Sherry Gregory, her son Daniel and his wife Bethany want to give of

themselves and lend assistance to the neediest people of the world where

ever they may be.

To do that they will first train to become registered nurses. Last

week, all three began their education at Western University of Health

Sciences with the goal of earning master’s degrees in nursing.

“”It feels like the next step in the fulfillment of a total dream,””

Daniel said.

All three family members have enrolled in the master of science

nursing entry program which is designed for people who have already

earned a bachelors degree in another field.

Karen Hanford, dean of the College of Graduate Nursing, said school

officials believe this is the first time three members of one family are

starting school there together.

Sherry’s interest in nursing came about as she and her husband Rick

were exploring social justice issues, and she was preparing to return to

college about 3 1/2 years ago, she said.

She and her husband, a flooring contractor for more than 28 years,

raised three children and instilled in them the importance of education.

Then she determined she should take her own advice and return to college

which she left when she married, she said.

In the course of working on a degree in social justice and criminal

justice at Cal State Fullerton, she thought of the opportunities she’s

been afforded by being born in the United States, opportunities people in

other places haven’t had. She concluded “”that there was a purpose to

being born here,”” Sherry said.

“”We want to spend time doing something with our life and helping the

poor,”” she said.

For Daniel, nursing was an interest along with football but an

injury caused him to begin exploring other options. Eventually, that took

him to Biola University where he earned a degree in intercultural studies

with an emphasis in journalism.

After graduating he worked for World Vision International and was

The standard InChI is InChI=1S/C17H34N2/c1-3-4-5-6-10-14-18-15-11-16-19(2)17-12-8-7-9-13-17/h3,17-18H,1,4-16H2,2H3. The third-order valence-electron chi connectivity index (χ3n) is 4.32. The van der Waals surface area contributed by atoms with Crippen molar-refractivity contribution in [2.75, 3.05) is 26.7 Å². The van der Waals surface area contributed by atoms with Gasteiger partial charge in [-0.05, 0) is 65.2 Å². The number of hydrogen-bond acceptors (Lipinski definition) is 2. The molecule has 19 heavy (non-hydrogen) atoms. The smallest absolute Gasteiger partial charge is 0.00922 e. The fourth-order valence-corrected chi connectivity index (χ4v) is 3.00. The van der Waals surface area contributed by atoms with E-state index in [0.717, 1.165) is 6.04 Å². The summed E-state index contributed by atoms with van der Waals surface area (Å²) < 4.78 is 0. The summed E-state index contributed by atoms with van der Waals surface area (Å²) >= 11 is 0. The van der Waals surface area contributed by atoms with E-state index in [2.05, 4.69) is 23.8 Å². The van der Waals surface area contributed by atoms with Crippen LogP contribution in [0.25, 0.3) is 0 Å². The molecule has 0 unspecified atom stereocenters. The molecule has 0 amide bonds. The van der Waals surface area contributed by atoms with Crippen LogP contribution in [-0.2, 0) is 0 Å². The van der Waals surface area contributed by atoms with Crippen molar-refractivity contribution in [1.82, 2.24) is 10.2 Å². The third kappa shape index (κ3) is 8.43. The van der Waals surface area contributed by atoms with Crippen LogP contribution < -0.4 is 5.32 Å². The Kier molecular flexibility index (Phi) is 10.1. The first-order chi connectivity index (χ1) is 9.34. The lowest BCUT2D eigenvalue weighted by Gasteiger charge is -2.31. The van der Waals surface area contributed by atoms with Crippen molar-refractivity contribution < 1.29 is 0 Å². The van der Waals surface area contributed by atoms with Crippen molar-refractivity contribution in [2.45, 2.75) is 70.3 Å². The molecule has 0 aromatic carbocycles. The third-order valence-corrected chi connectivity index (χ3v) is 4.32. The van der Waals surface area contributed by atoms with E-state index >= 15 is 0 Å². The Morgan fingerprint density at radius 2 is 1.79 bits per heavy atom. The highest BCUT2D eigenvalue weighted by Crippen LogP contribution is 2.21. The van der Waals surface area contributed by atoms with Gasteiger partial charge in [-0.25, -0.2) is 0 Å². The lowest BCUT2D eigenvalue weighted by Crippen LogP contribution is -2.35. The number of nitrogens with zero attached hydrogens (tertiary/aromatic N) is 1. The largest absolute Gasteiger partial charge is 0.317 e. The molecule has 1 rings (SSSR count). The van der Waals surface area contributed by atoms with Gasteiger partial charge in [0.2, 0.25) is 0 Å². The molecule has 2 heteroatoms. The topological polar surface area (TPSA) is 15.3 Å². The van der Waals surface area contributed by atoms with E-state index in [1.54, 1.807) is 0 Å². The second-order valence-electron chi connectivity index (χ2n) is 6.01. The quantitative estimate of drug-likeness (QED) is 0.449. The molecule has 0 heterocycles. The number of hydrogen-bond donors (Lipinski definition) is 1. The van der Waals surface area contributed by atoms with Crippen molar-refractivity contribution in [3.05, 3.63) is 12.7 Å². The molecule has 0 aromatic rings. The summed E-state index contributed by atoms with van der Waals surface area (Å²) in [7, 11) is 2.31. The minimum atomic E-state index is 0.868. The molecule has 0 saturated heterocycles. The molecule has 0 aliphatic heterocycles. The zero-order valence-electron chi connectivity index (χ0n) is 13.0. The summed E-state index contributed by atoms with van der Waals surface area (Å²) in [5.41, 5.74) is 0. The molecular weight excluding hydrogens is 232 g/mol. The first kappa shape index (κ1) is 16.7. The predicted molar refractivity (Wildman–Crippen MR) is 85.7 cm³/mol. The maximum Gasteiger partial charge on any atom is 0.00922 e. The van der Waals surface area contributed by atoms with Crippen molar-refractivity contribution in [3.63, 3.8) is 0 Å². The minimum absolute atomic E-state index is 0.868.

sent to Thailand to gather information on work with AIDS. Then he spent

seven weeks in Afghanistan where the organization was doing emergency

relief work, he said. The trips showed him a need he wanted to help

address.

“”I really enjoy writing,”” he said. “”But I decided I need to do

something else. … I wanted to be on the ground with people.””

For as long as Bethany could remember she’d wanted to work overseas.

Since high school she’d been interested in nursing, but the idea of

taking on a curriculum loaded with math and science courses was

intimidating, she said.

She attended community college and then made a year-long visit to

Guatemala before enrolling at Biola where she met Daniel and earned a

degree in intercultural studies.

While Daniel was off in Thailand and Afghanistan, Bethany headed to

Uganda for a six-week internship with Dr. Scott Kellermann, who provides

medical care to the Batwa pygmies. Bethany tended to patients, and helped

deliver a baby who didn’t survive.

There, she decided she wanted to be a nurse.

When Daniel and Bethany returned to California they concluded health

care was clearly their calling. Medical school was a long-term, expensive

commitment. On the other hand, a well-trained nurse practitioner could do

a great deal for patients, Bethany said.

As Sherry and her husband where in the middle of evaluating their

goals in life Bethany returned from her trip. After seeing pictures of

Bethany tending to an ill child, Sherry thought of her experiences caring

for her children.

“”I had the thought in my mind I can do that,”” she said.

She didn’t have the nursing background but she had her experience as

a mother, Sherry said.

She wrote to the doctor and two years later Sherry was working with

sick Ugandan children and adults and her husband split his time between

working with a local veterinarian and providing medical care.

“”A pair of hands makes a difference between saving five children’s

lives and 10 children’s lives,”” Sherry said.

Although nothing is set yet, Sherry said she and her husband would

like to work in Africa. Bethany said she can see herself and Daniel

working with a non-governmental organization and going to areas in crisis

such as Niger, Sudan or back to Uganda.

By Monica Rodriguez, Staff Writer

Inland Valley Daily Bulletin